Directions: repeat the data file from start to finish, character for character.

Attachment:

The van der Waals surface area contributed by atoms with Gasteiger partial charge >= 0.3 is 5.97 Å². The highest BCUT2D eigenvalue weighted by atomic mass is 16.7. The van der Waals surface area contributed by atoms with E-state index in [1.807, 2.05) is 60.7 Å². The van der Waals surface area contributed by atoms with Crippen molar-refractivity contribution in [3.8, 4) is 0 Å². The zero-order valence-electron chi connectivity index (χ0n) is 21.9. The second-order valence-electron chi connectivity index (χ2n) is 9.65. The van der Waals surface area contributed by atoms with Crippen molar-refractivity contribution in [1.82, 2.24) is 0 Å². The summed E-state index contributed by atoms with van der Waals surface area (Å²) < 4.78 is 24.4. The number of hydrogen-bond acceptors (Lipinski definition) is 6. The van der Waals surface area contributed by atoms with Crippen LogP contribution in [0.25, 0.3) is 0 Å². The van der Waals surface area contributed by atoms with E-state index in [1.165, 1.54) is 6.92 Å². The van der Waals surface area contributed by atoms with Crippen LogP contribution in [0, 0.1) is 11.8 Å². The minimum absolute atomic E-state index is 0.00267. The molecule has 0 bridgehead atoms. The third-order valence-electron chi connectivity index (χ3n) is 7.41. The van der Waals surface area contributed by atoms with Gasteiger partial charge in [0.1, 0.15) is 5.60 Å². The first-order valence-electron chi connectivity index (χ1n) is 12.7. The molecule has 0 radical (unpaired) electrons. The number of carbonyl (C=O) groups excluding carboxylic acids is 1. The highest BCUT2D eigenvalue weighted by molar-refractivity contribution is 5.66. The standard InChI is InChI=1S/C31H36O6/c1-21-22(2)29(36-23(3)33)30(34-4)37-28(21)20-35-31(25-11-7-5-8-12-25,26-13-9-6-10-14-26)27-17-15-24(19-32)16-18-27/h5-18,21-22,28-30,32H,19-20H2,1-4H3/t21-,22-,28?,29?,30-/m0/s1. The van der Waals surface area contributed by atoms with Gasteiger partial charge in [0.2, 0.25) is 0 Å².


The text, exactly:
The van der Waals surface area contributed by atoms with Gasteiger partial charge >= 0.3 is 5.97 Å². The highest BCUT2D eigenvalue weighted by atomic mass is 16.7. The van der Waals surface area contributed by atoms with E-state index in [1.807, 2.05) is 60.7 Å². The van der Waals surface area contributed by atoms with Crippen molar-refractivity contribution in [3.8, 4) is 0 Å². The zero-order valence-electron chi connectivity index (χ0n) is 21.9. The second-order valence-electron chi connectivity index (χ2n) is 9.65. The van der Waals surface area contributed by atoms with Crippen molar-refractivity contribution in [1.82, 2.24) is 0 Å². The summed E-state index contributed by atoms with van der Waals surface area (Å²) < 4.78 is 24.4. The number of hydrogen-bond acceptors (Lipinski definition) is 6. The van der Waals surface area contributed by atoms with Crippen LogP contribution in [0.25, 0.3) is 0 Å². The van der Waals surface area contributed by atoms with E-state index in [1.165, 1.54) is 6.92 Å². The van der Waals surface area contributed by atoms with Crippen LogP contribution in [0, 0.1) is 11.8 Å². The minimum absolute atomic E-state index is 0.00267. The molecule has 0 bridgehead atoms. The third-order valence-electron chi connectivity index (χ3n) is 7.41. The van der Waals surface area contributed by atoms with Gasteiger partial charge in [0.1, 0.15) is 5.60 Å². The first-order valence-electron chi connectivity index (χ1n) is 12.7. The molecule has 0 radical (unpaired) electrons. The number of carbonyl (C=O) groups excluding carboxylic acids is 1. The highest BCUT2D eigenvalue weighted by molar-refractivity contribution is 5.66. The standard InChI is InChI=1S/C31H36O6/c1-21-22(2)29(36-23(3)33)30(34-4)37-28(21)20-35-31(25-11-7-5-8-12-25,26-13-9-6-10-14-26)27-17-15-24(19-32)16-18-27/h5-18,21-22,28-30,32H,19-20H2,1-4H3/t21-,22-,28?,29?,30-/m0/s1. The van der Waals surface area contributed by atoms with Gasteiger partial charge in [0.2, 0.25) is 0 Å².